Male mountain gorillas do care for infants too
Male mountain gorillas are more known for their leadership role in their respective groups or families. Each mountain gorilla group is led by a silverback, a strong and giant male gorilla in charge of making leadership decisions for the entire family.
However, according to the study from the researchers of the Dian Fossey Gorilla Fund in Rwanda, male mountain gorillas were found to have a greater success in siring more infants.
Before this finding, there was a belief that male mountain gorillas and other male primates in general only cared for getting a dominant position in their respective groups.
The parental role of male mountain gorillas comes in addition to their traditional task of competing with one another to win accessibility to females and gain mating opportunities.
According to the study, it was believed that female mountain gorillas preferably mate with males who have compassion for kids. The researchers are now undertaking another additional study to find out whether hormones, such as testosterone have a role in influencing these behaviors in the apes as they do in humans.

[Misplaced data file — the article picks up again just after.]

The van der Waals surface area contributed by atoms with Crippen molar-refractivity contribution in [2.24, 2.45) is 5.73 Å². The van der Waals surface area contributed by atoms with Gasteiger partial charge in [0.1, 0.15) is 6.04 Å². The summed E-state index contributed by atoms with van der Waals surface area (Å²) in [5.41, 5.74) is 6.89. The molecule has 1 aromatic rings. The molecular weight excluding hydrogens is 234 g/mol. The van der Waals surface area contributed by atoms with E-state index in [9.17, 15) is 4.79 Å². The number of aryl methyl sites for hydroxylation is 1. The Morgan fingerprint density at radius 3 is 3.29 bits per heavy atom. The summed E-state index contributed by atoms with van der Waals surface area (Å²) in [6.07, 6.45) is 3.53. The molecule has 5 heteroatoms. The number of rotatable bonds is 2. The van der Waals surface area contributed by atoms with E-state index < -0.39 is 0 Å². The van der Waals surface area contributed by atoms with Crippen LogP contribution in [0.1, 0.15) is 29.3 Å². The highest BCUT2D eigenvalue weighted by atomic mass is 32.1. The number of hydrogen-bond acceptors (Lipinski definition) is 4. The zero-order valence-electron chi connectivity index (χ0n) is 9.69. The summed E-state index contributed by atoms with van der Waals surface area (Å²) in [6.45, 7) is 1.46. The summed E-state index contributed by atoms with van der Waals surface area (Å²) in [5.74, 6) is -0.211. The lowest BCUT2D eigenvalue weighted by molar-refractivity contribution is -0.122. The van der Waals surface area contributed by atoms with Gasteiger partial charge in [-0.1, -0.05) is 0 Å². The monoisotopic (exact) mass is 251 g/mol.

Many critical species benefit from gorilla protection
Several stakeholders including government agencies and non-government organizations like the Fossey Fund have stepped up to protect mountain gorillas for both economic and conservation reasons
In mountain gorilla habitats like Volcanoes National Park in Rwanda in particular, the government through the Rwanda Development Board has employed several protection mechanisms including the deployment of park rangers to ensure that both mountain gorillas and their habitat are safe.
The Fossey Fund volunteers have employed several ways of protecting these apes for example, the researchers who carry out several studies about the daily life and the behavior of mountain gorillas in a bid to establish better protective measures for the apes.
It has now become clear that all these conservation efforts do not only protect mountain gorillas but also a range of other wildlife species who live in the same habitats with theses apes.
The researchers of the Fossey Fund in Rwanda established that they discovered a list of at least 15 other species that benefit directly from the protection of mountain gorillas.
The list includes a wide variety of plant and animals including some iconic species like elephants, chimpanzees, and leopards and several monkey types.
Other endangered and threatened species in this category include two types of pangolins, Grauer’s swamp warblers, African golden cats, hooded vultures, frogs, among others.